Amphibian, reptile and bat habitat stewardship on southern Vancouver Island

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With support from the Government of Canada’s Habitat Stewardship Program (HSP)(Prevention Stream), the Habitat Acquisition Trust (HAT) undertook a one-year project in 2014-2015 to help conserve seven bat, nine amphibian, and one reptile species on Southern Vancouver Island from future population declines.

Why this project is important

Amphibian, reptile, and bat species on southern Vancouver Island, British Columbia, are vulnerable to habitat loss, degradation, and fragmentation caused by human development. For example, amphibians such as the Northern Pacific Treefrog (Pseudoacris regilla) are subject to road mortality during their seasonal migrations, while bats such as the Big Brown Bat (Eptesicus fuscus) frequently roost in buildings, creating conflict with owners/managers. As a result, bat and amphibian populations continue to decrease.

What was done

Through mainstream and social media, HAT raised public awareness to improve habitat for bats and reduce incidences of building owners and managers removing bats from buildings without care for the bats’ safety. To do so, HAT assisted building owners and managers with the installation of bat houses as replacement roosts. HAT also addressed rates of amphibian roadkill by reaching out to the public to assist in the collection of information about problem areas for road crossings. HAT later surveyed these locations to provide roadkill and road crossing data to the provincial Ministry of Transportation and Infrastructure recommendations for consideration in the planning and placement of safe road crossings for amphibians. HAT also educated five plant nurseries about how to avoid the unintentional introduction of non-native reptiles (hiding in imported plants), which can compete with the native Northern Alligator Lizard (Elgaria coerulea).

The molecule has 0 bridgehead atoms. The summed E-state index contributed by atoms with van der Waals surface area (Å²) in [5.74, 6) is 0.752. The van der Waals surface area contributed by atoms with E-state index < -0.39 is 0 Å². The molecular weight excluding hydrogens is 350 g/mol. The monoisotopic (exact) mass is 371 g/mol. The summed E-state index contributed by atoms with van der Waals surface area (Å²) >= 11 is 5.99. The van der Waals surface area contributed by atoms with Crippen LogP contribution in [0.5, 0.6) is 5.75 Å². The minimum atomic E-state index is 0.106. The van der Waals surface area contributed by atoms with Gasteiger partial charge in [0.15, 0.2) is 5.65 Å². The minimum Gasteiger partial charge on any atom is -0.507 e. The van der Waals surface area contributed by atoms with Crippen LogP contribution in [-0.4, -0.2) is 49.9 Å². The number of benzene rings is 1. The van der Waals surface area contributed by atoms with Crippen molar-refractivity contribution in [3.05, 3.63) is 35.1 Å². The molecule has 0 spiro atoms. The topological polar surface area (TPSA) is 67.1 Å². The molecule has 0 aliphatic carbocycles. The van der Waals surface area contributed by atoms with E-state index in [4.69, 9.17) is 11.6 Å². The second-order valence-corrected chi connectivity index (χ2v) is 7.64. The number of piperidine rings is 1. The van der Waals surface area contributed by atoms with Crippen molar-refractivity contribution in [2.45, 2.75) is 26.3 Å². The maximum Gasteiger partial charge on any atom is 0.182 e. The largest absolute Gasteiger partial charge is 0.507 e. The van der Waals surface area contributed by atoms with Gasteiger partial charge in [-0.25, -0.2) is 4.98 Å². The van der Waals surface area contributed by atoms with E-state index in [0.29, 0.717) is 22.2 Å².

Achievements of this project

  • Conducted assessments on 10 known bat colonies in southern Vancouver Island to assess threats and guide management actions.
  • Safely removed bats from buildings on 6 properties and installed bat houses to serve as replacement roosts.
  • Assisted landowners with the construction of 100 bat houses and helped to install 35 of them on 26 properties.
  • Surveyed 24 road crossing sites and identified high amphibian roadkill locations
  • Received coverage on two radio and three TV stations about high problem areas for bat, amphibian, and reptile road crossings.
Photo of a Big Brown Bat
Photo: Big Brown Bat ( Eptesicus fuscus) © Christian Engelstoft

Significance of this project

HAT improved habitat for bats and increased understanding and awareness of reptile, bat, and amphibian species among landowners and the public.

Investment: 2014 to 2015
Investment: 2014 to 2015 Total Funds
HSP Funds: $33,175
Partner Support Leveraged: $52,860
Total: $86,035

Habitat stewardship program - Prevention stream

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